Conrad Robert Murray (born February 19, 1953) is a cardiologist originally from St. Andrews, Grenada. He was the personal physician of Michael Jackson until Jackson's death on Thursday, June 25, 2009, in which he was implicated. He was subsequently charged with involuntary manslaughter, convicted, and sentenced to four years in jail, of which he served two.
Murray was raised by his maternal grandparents who were farmers in Grenada until he joined his mother, Milta, in Trinidad and Tobago when he was 7 years old. He grew up poor in Port of Spain, the capital of Trinidad and Tobago. He did not meet his father, Rawle Andrew, also a physician, until he was 25. Andrew, who died in 2001 was devoted to providing medical services to the poor. Murray finished high school and worked as a volunteer elementary school teacher in Trinidad for a while. After teaching, he worked to save up for college tuition as a customs clerk and insurance underwriter.
In 1973, Murray moved to Houston, Texas, where his father worked, to attend Texas Southern University, and graduated Magna cum laude with a degree in pre-med and biological sciences. Murray continued his education at Meharry Medical College, in Nashville, Tennessee, the same school his father attended, and the first school in the south for African Americans. He began his internal medicine residency at the Mayo Clinic in Rochester, Minnesota, and completed it at the Loma Linda University Medical Center in California. He then completed a cardiology fellowship at University of Arizona.
Murray worked at the Sharp Memorial Hospital, in San Diego, as an associate director of its cardiology fellowship training program. In 1990, he opened a private practice in Las Vegas, and in 2006, he founded the Acres Homes Heart and Vascular Institute in Houston. Dr. Murray met Michael Jackson in 2006, in Las Vegas, and treated one of his children. Jackson hired Murray to be his exclusive personal physician prior to his tour in July 2009. Jackson insisted that Murray be hired by his show promoter, AEG Live, for $150,000 monthly, although AEG later claimed that there was never a contract with Murray.
At the time that he began working for Jackson, Murray had reportedly fathered seven children by 6 different women. He was in arrears on the mortgage for the Las Vegas home occupied by his first wife and children, and owed child support to children outside of his marriage. He was married to Blanche, his second wife, whom he met at medical school, and helped pay rent for another woman, Nicole Alvarez. Murray met Alvarez, an actress, at a gentlemen's club when she worked as a stripper, and they had a son, born in March 2009. Another relationship, with a cocktail waitress from Houston, was also reported.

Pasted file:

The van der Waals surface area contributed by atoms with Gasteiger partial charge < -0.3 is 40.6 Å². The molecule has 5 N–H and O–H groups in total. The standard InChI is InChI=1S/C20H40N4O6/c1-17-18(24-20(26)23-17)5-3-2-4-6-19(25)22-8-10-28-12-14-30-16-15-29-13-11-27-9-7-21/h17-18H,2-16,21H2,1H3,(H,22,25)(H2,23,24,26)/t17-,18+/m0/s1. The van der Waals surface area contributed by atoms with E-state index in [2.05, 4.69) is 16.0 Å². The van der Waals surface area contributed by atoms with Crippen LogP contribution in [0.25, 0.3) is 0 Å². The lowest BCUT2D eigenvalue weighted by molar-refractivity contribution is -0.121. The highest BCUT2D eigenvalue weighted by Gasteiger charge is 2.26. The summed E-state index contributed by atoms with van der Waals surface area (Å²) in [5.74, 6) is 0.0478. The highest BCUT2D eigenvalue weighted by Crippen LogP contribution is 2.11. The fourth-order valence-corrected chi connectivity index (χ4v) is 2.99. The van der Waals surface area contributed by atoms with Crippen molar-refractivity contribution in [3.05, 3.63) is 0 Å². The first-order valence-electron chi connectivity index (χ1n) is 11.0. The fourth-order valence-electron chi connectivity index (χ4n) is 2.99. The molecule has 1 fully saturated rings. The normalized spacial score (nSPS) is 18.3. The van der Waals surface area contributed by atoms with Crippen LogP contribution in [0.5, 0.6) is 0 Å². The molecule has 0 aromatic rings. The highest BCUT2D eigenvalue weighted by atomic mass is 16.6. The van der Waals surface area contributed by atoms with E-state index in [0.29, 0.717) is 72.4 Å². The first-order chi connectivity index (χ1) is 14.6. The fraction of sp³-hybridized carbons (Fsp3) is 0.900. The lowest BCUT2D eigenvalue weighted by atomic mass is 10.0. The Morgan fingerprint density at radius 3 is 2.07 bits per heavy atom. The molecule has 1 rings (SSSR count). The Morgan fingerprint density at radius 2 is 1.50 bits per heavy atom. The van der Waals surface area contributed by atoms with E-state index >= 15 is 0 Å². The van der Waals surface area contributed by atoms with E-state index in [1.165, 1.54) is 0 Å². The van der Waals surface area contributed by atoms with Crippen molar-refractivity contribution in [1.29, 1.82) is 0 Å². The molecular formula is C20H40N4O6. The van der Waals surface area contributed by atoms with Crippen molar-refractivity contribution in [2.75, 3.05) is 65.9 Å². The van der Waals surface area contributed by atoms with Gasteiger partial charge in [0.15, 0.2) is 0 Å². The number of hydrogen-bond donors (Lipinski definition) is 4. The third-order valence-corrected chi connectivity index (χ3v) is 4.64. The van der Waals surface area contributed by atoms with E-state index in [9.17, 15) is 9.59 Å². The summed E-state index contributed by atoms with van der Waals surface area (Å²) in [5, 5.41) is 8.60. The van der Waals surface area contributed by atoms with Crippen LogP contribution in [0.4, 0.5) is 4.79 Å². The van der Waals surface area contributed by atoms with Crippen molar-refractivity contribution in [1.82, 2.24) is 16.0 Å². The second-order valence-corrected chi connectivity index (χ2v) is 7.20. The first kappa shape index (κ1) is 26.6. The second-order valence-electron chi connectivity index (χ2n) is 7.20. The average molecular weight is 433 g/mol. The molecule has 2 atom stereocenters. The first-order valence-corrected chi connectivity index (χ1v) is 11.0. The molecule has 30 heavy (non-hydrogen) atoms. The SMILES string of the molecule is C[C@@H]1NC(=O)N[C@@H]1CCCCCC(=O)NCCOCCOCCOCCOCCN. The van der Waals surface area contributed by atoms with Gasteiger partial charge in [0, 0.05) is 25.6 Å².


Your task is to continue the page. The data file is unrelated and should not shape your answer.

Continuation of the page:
Murray was in jeopardy of losing his California medical license due to unpaid child support to one of his children, and owed $13,000 to a California woman, Nenita Malibiran. Murray was a defendant in numerous civil lawsuits (though none for medical malpractice). By 2008, he had accumulated over $600,000 in court judgments against him for medical equipment and unpaid rent for his practices in Texas and Nevada. He also owed $71,000 for student loans at Meharry Medical College. Murray filed for bankruptcy in 2002, in California.
Michael Jackson's death
Jackson died only weeks after hiring Murray; his death was ruled a homicide, due to an overdose of propofol. Murray admitted administering 25 mg of propofol intravenously, for insomnia, on the night of his death. Murray said he tried treating Jackson with other drugs, and claimed he only administered the propofol after Jackson insisted. Murray said he worried that Jackson had become dependent on the drug as a sleep aid, and was trying to wean him off of it. Propofol is normally given in a hospital or clinical setting, with close monitoring, and is not indicated or approved as a sleep aid.
Murray was charged with manslaughter in February 2010, in Los Angeles. He was convicted in 2011 and received the maximum jail sentence of four years. His Texas medical license was revoked, and his California and Nevada licenses were suspended. He was released in 2013 after serving two years of his sentence.
Jackson's father, Joe Jackson, filed a wrongful death lawsuit against Murray in 2010, but dropped it in 2012. Jackson's mother and three children filed a separate wrongful death suit against AEG, also in 2010, claiming that the company was negligent in hiring Murray; a jury found in favor of AEG in 2013.
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